Consciously keeping only part of the Torah’s commandments often feels right to me. I drive to shul or a Shabbat meal on Friday night but usually sleep in Shabbat morning. Often I’ll drive to the beach for a walk on the famous Vancouver seawall or go hang out with friends. Sometimes I rent a movie though I try not to spend money on Shabbat.
I used to buy a few different products without a hechsher but just lately decided to go fully kosher. Well, minus the canned hearts of palms that don’t have a hechsher (because they’re just so good!) and the fact that I cook on Shabbat. Oh, of course I eat in vegetarian restaurants but what do you expect, living in a city where keeping kosher means never eating in a nice restaurant?
Most of the time I don’t know what to think about my decisions. Good for me, I’m living the way I feel I need to right now or bad for me, I’m such a hypocrite?
As someone who grew up in a “fully” “observant” home, I was taught that it’s all or nothing. You are striving to fulfill all the mitzvot. If you are, at some point, not observing a certain mitzvah, this is bad and you should be working on changing this.
Well, that was fine until I started feeling progressively claustrophobic in that way of life. I tried for years not to give up my Orthodox life because really I do love it and I loved being part of the Orthodox world, but I couldn’t figure out a way to continue being Orthodox and emotionally OK.
After I graduated high school, I realized that I was starting to feel like something was “missing”. I went on to study in a yeshiva which – though a wonderful experience for most of the girls who attended with me – left me feeling more empty. Then I spent the next few years hoping a solution would arise to save me from my ever progressing feelings of disconnectedness and shallowness in my life. I tried to find a rabbi I could talk to. I met a few and found solutions from none.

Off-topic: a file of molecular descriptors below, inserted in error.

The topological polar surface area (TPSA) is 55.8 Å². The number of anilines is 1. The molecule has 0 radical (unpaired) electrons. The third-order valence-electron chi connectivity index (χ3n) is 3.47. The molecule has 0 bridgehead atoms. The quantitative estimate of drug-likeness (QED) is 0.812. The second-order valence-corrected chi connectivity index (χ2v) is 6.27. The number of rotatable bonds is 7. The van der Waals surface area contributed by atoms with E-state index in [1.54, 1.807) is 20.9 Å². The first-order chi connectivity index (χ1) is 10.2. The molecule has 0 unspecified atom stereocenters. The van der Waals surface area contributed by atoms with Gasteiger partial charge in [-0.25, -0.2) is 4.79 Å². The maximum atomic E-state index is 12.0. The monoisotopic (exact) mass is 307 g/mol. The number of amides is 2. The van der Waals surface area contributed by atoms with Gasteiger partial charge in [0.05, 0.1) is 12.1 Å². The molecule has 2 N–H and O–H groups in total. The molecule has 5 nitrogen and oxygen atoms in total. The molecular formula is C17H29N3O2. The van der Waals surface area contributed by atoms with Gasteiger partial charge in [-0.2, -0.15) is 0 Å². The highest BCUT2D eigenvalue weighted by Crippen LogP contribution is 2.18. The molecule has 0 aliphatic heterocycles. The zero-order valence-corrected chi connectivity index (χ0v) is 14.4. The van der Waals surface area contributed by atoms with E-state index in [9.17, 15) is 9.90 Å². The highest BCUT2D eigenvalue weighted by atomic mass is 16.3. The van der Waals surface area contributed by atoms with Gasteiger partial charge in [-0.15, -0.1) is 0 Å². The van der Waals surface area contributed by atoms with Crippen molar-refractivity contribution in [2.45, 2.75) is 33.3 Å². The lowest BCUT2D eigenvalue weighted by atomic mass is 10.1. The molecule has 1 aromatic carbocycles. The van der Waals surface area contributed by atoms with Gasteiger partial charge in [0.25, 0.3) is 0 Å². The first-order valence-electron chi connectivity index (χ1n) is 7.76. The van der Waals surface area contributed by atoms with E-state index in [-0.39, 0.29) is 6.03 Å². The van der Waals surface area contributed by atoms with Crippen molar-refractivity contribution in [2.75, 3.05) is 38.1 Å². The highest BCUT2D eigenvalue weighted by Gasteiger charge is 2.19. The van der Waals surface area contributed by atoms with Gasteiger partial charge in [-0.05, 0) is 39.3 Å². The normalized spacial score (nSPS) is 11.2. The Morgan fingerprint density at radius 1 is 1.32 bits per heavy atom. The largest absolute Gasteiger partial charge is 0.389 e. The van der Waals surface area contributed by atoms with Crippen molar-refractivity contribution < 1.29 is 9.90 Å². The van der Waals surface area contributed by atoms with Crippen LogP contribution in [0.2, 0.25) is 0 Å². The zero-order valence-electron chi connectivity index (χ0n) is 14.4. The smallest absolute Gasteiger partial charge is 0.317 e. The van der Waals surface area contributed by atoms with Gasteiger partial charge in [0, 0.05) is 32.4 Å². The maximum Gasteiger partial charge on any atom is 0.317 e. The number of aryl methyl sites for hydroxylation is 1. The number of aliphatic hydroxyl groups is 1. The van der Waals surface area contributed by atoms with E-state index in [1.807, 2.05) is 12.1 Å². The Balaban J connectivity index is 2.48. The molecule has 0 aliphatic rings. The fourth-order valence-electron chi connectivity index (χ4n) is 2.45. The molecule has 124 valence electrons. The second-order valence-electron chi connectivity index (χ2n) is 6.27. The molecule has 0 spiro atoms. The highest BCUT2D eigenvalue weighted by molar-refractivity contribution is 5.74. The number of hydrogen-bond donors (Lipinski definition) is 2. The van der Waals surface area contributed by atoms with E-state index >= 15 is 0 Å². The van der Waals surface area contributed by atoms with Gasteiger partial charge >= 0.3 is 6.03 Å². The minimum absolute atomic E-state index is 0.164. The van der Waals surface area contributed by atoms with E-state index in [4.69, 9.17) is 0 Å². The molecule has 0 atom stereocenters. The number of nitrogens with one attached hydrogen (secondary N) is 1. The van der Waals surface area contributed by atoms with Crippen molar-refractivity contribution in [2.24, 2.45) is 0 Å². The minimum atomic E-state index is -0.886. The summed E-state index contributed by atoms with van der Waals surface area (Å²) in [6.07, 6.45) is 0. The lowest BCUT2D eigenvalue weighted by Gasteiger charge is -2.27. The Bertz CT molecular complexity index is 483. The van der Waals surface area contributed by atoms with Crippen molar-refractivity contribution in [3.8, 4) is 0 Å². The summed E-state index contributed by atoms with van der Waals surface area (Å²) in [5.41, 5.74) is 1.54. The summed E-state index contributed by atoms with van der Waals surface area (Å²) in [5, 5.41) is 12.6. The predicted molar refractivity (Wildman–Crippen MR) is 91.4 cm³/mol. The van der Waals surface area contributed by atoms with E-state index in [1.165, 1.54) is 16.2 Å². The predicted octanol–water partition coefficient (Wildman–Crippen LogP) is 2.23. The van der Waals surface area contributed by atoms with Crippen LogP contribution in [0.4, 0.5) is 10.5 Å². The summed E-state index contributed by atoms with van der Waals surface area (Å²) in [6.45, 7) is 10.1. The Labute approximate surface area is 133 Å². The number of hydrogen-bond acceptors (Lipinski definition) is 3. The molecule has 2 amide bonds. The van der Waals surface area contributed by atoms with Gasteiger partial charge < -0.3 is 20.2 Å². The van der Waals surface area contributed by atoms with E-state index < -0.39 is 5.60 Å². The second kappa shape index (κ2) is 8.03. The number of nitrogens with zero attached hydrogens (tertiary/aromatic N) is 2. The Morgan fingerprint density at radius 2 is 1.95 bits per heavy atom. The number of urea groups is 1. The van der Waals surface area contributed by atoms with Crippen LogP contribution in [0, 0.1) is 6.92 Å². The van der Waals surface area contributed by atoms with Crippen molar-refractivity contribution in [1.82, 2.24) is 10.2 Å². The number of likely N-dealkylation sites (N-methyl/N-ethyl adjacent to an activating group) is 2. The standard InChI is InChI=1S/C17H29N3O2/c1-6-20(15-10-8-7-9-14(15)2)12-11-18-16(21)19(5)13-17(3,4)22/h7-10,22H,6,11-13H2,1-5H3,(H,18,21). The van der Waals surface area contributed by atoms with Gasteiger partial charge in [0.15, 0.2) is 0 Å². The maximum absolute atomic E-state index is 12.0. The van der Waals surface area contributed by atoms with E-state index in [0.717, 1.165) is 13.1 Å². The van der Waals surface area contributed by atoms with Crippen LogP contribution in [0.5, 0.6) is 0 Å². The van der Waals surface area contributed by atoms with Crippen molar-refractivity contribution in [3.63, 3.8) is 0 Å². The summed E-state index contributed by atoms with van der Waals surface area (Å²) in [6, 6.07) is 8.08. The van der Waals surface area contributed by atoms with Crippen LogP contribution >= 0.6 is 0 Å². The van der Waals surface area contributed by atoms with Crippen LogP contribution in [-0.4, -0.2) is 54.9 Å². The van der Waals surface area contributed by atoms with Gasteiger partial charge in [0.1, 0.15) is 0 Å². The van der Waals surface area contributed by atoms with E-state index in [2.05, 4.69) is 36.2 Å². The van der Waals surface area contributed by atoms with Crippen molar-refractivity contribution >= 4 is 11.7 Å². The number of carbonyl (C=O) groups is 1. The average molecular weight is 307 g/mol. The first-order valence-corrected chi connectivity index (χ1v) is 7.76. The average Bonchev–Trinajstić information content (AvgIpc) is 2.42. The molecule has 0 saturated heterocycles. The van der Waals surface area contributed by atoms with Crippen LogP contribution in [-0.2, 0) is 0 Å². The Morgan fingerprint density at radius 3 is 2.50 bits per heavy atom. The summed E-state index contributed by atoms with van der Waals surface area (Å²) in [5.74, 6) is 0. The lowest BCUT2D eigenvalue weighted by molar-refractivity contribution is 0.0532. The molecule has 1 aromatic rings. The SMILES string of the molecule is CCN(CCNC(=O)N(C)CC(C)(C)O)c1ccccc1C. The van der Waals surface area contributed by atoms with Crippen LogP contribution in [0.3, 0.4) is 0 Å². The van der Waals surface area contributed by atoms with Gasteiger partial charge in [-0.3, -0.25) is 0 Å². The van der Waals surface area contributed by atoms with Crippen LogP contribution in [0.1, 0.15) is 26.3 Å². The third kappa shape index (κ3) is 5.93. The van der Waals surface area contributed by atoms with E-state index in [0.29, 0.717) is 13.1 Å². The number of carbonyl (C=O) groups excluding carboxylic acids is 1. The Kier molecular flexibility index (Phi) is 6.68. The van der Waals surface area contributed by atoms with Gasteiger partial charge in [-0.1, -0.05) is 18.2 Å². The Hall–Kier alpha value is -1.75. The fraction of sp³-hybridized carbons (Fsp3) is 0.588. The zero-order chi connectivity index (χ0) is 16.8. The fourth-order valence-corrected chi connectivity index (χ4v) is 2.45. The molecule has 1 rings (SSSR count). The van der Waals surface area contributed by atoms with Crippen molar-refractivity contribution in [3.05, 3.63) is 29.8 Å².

In the end I realized that as much as I dreaded this decision, my only option was stop being fully observant. I said to myself that if Torah is truth, I am going to have to leave it and hopefully come back to it in my way. The way that is good for me.
The thing is that I didn’t leave it out of anger. I never really wanted to leave it. And as such, once I decided that I should leave, I still wanted to continue to observe as much of it as I felt I could.
But that means that now I almost always have some feelings of inconsistency and hypocrisy in my life. I’m in a constant struggle trying to decide what I’m willing to do, what I want to do, and where I draw the line (in either direction). It’s also difficult when one week I could feel like I want to be more strict and other weeks I really don’t connect. But I know (or I try to know) that this is the only option I’m aware of that is best for me at this time. So I live with the inconsistency.
But sometimes the inconsistency becomes a lot more complicated. For example, this year Tisha B’Av came out on Sunday. Of course I take Tisha B’Av very seriously. No food, drink, leather shoes, sitting on chairs, etc. etc. But, do I cook on Shabbat for the meal before the fast? Do I take a shower in anticipation?
I admit, I did both but it felt very strange. It was like I was sacrificing one very important mitzvah for another. Halachikly, I do not know which one carries more weight, but definitely it feels very wrong to be cooking on Shabbat for Tisha B’Av. Does it not take away from the seriousness I put on Tisha B’Av in my life?
These moments come and go but they do make me wish that I wasn’t sitting on the fence, with one leg on one side and one on the other (as goes the Israeli song). They make me one moment want to abandon all Torah actions until I’m ready to keep it “all” and the next make me want to be able to finally return and do things “properly”.
But then I remember that as crazy as it seems to the outsider, and often as crazy it feels to me, the way I’m living is the best I can do right now. I want to be keeping as many mitzvot as I feel I can. And I cannot (yet) do more than I’m doing. And so, I choose to continue my life of inconsistency and hypocrisy.